And why fix what isn’t broken? Throughout the game, you’ll add a raft of new weapons to your arsenal. But the resource system discouraged me from spending time with those new guns. Across Yara, you’ll find materials for upgrades like scopes, suppressors — standard, modern military shooter weapon upgrade fare. Some of these materials, however, are rarer than others, and shockingly so. I found myself sticking with guns I had grown accustomed to because I didn’t want to injudiciously spend those rarer materials just to experiment with a gun I’d come to learn I hated.

The broader issue, as with these materials — some insignificant but plentiful, others useful but rare — is that in a game of this size, there’s way too much to sift through in terms of “Far Cry 6′s” gameplay, politics and narrative. In 2019, Richard Brody, a movie critic for the New Yorker, wrote that streaming services were turning writers into connoisseurs of stuff (using a more foul word), “comparing one mediocrity against another to be able to assemble a list of what’s barely recommendable with a straight face by contrast with what’s even worse.”

And in “Far Cry 6,” there’s a lot of “stuff” of wildly varying quality. Reviewers were granted a mere week to play a title most players will enjoy over the course of several weeks if not months. That’s not a good way to assess a title of this scope. You might overhear a piece of dialogue or find a handwritten note that changes your read on the game’s political valence, for better or worse. You might love how the cars handle, or playing the fishing minigame or hunting for treasure. But these are all obstacles to reviewing a game that could take 40-plus hours to beat. They aren’t relevant to the core Far Cry experience that people care or are curious about — if you can believe that a game with activities ranging from gas siphoning to pelican feeding has a discernible “core.” It’s like being blasted by a fire hose, only to be asked, “How’d the water taste?”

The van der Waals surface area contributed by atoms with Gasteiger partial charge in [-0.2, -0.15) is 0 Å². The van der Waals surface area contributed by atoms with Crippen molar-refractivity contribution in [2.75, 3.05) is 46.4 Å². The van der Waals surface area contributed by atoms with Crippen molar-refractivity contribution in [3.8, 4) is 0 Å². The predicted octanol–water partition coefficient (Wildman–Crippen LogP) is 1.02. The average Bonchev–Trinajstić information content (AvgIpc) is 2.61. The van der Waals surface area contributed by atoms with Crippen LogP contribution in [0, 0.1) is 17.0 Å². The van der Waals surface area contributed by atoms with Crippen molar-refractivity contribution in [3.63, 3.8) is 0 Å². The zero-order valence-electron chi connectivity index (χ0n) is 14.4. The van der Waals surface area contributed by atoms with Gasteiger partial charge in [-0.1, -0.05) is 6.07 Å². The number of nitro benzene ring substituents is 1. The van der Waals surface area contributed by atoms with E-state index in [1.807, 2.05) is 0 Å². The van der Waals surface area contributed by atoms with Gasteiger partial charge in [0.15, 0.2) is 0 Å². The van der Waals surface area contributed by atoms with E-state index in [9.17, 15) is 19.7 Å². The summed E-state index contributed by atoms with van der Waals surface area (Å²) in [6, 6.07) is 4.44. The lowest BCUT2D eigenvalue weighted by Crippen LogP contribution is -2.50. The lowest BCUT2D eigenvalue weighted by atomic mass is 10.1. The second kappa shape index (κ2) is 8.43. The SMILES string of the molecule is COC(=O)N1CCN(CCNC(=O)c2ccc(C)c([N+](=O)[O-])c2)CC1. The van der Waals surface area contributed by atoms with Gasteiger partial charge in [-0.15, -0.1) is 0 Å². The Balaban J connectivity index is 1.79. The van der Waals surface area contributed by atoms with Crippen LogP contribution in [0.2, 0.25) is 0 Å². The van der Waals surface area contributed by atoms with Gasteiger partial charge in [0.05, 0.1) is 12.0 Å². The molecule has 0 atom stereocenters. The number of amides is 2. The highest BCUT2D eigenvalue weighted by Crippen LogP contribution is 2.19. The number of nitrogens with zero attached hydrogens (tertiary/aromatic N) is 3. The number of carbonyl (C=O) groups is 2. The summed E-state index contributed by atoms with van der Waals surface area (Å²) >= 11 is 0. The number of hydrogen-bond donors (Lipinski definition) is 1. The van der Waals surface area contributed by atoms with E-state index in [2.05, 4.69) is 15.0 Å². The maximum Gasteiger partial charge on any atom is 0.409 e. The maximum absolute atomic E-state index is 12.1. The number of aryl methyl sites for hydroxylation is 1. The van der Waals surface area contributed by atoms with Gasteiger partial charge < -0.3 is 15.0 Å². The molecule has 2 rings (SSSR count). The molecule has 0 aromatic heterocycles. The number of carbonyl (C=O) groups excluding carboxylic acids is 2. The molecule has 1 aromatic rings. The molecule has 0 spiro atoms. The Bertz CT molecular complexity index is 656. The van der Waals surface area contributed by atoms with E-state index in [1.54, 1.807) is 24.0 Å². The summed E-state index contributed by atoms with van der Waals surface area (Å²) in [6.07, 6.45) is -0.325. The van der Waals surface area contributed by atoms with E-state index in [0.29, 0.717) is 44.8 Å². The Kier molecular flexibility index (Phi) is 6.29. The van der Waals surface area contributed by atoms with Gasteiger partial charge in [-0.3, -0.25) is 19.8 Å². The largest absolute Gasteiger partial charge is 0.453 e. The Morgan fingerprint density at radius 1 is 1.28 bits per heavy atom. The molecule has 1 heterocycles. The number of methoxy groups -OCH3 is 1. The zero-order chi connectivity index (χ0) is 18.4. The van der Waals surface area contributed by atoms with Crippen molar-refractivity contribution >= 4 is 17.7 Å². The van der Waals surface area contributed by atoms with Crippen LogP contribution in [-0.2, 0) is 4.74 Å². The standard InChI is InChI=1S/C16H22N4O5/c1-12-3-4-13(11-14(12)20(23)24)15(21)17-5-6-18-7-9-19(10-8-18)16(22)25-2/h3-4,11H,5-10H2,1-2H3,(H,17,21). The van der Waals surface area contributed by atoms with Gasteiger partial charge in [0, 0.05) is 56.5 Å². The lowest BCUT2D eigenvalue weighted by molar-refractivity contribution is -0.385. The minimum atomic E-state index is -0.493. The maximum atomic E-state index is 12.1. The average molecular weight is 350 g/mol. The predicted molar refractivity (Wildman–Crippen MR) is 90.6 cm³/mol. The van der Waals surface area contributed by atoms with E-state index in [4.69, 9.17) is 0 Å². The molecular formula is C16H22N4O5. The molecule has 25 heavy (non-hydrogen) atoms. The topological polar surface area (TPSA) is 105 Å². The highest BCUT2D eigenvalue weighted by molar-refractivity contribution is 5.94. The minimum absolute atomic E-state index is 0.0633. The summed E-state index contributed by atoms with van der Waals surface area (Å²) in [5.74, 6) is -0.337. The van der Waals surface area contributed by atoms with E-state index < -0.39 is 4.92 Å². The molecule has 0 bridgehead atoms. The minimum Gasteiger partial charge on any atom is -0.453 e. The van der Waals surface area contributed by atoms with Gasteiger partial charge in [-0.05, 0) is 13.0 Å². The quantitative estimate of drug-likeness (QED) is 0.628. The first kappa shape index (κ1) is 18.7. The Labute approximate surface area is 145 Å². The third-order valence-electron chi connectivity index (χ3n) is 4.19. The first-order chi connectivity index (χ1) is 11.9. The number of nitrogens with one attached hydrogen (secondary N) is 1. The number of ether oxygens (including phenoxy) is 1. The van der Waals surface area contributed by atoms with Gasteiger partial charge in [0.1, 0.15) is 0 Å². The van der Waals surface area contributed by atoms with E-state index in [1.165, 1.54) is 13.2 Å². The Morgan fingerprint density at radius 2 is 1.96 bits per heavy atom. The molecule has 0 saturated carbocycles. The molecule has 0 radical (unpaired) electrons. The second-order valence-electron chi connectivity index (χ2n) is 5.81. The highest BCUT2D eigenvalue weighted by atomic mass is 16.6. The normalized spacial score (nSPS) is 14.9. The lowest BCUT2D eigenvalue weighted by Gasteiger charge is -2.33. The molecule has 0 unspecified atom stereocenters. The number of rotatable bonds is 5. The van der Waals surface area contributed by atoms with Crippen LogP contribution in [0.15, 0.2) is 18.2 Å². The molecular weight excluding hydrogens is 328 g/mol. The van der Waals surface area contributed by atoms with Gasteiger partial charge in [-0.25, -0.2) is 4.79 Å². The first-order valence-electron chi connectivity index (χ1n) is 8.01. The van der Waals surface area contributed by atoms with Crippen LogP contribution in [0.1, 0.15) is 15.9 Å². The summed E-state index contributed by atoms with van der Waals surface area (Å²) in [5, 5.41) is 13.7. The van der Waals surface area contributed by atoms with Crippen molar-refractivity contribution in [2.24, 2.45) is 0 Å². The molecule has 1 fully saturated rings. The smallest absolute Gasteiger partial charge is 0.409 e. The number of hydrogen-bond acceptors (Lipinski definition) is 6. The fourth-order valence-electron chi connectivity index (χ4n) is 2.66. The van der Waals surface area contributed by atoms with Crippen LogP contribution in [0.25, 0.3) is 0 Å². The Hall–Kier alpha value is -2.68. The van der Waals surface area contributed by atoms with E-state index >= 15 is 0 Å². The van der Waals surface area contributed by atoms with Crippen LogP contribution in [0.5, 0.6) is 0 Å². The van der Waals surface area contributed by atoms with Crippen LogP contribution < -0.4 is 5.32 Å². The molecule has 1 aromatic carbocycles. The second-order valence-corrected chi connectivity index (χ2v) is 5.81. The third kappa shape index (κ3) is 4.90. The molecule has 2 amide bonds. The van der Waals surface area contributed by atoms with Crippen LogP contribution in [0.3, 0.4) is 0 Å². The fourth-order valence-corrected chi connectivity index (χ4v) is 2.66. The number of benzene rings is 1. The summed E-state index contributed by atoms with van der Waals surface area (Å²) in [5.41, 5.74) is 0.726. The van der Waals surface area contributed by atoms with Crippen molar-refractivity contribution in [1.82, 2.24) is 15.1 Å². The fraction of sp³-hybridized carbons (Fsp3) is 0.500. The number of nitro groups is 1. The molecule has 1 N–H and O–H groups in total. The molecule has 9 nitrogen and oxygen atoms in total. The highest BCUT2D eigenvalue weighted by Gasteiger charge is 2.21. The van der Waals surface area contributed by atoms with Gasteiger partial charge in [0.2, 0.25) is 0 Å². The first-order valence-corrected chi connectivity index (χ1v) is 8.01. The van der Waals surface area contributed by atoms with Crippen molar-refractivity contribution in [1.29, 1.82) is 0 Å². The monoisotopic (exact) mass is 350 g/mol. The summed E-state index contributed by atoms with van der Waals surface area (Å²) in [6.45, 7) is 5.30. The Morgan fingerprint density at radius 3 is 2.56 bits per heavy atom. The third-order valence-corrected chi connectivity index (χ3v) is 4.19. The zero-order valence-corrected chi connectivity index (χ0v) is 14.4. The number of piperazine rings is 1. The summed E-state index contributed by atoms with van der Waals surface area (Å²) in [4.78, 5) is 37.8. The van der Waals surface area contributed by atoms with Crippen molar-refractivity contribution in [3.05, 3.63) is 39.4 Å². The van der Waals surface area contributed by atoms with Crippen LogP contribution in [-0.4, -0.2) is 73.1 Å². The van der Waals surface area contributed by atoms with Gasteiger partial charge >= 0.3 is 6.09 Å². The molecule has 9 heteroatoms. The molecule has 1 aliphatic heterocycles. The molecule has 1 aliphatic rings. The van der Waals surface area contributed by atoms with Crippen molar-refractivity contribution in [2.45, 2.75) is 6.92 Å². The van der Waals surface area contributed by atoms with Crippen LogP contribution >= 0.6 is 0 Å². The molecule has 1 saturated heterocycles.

The statistics around how many players actually finish a game are dismal. If you play the same third of the game I’ve played in the exact way I did (I prioritized the Máximas Matanzas missions) you might come away pleased. I am, too, so far — cautiously. And yet, it’s also very possible that Ubisoft stumbles on the dismount. There are so many complicated themes at play: whitewashing, whataboutism, colonialism — you name it. And yet, based on early in-game conversations, it would not be too bold to predict that the game might be setting up a tired, endgame binary choice between the chaos of freedom and liberal democracy or the order of benevolent dictatorship.

I can’t speak to the game’s authenticity to its sources of inspiration. The Argentine critic Diego Argüello (who has written for this site before) found the game’s indulgence in tropes about Latin America bothersome and disappointing. And Moises Taveras, writing for Fanbyte, took umbrage — in an amusing and thoughtful critique — with the game’s casting of Giancarlo Esposito, who is Afro-Italian, as the dictator of a Latin American island nation.

So inasmuch as I’m certain of my opinion of “Far Cry 6′s” gameplay, I am not confident at all when it comes to the game’s story, of which, coincidentally, the franchise has repeatedly invited scrutiny. There are good performances and narrative beats that are compelling and trenchant. But less charitably, some of these moments evoke conversations you might find if you poke around on Twitter for a few minutes. The story invites reflection on questions that are unresolvable — and are likely to remain that way, “Far Cry 6′s” effort notwithstanding.